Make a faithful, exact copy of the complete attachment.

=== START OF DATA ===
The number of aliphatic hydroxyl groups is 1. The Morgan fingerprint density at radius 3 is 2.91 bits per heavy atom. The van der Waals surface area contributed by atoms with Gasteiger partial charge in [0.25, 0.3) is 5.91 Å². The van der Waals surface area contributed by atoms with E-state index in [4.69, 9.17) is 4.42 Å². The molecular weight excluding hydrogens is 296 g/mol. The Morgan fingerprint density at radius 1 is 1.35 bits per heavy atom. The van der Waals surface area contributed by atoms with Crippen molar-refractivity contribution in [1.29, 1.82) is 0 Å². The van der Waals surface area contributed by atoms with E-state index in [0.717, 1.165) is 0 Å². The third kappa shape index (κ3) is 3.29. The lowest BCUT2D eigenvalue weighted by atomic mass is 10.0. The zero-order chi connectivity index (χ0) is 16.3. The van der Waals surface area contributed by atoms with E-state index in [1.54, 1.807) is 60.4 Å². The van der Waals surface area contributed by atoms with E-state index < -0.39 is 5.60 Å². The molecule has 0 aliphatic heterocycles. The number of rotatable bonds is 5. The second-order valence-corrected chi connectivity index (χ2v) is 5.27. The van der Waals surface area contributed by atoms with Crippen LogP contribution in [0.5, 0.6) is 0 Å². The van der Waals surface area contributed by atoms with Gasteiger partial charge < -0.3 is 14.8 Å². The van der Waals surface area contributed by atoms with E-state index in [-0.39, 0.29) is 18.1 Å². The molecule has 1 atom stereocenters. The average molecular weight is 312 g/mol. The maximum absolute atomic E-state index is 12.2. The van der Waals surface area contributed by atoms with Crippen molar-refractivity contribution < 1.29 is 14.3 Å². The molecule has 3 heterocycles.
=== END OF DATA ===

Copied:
The number of aliphatic hydroxyl groups is 1. The Morgan fingerprint density at radius 3 is 2.91 bits per heavy atom. The van der Waals surface area contributed by atoms with Gasteiger partial charge in [0.25, 0.3) is 5.91 Å². The van der Waals surface area contributed by atoms with E-state index in [4.69, 9.17) is 4.42 Å². The molecular weight excluding hydrogens is 296 g/mol. The Morgan fingerprint density at radius 1 is 1.35 bits per heavy atom. The van der Waals surface area contributed by atoms with Crippen molar-refractivity contribution in [1.29, 1.82) is 0 Å². The van der Waals surface area contributed by atoms with E-state index in [0.717, 1.165) is 0 Å². The third kappa shape index (κ3) is 3.29. The lowest BCUT2D eigenvalue weighted by atomic mass is 10.0. The zero-order chi connectivity index (χ0) is 16.3. The van der Waals surface area contributed by atoms with E-state index in [1.54, 1.807) is 60.4 Å². The van der Waals surface area contributed by atoms with E-state index < -0.39 is 5.60 Å². The molecule has 0 aliphatic heterocycles. The number of rotatable bonds is 5. The second-order valence-corrected chi connectivity index (χ2v) is 5.27. The van der Waals surface area contributed by atoms with Crippen LogP contribution in [0.5, 0.6) is 0 Å². The van der Waals surface area contributed by atoms with Gasteiger partial charge < -0.3 is 14.8 Å². The van der Waals surface area contributed by atoms with E-state index in [-0.39, 0.29) is 18.1 Å². The molecule has 1 atom stereocenters. The average molecular weight is 312 g/mol. The maximum absolute atomic E-state index is 12.2. The van der Waals surface area contributed by atoms with Crippen molar-refractivity contribution < 1.29 is 14.3 Å². The molecule has 3 heterocycles.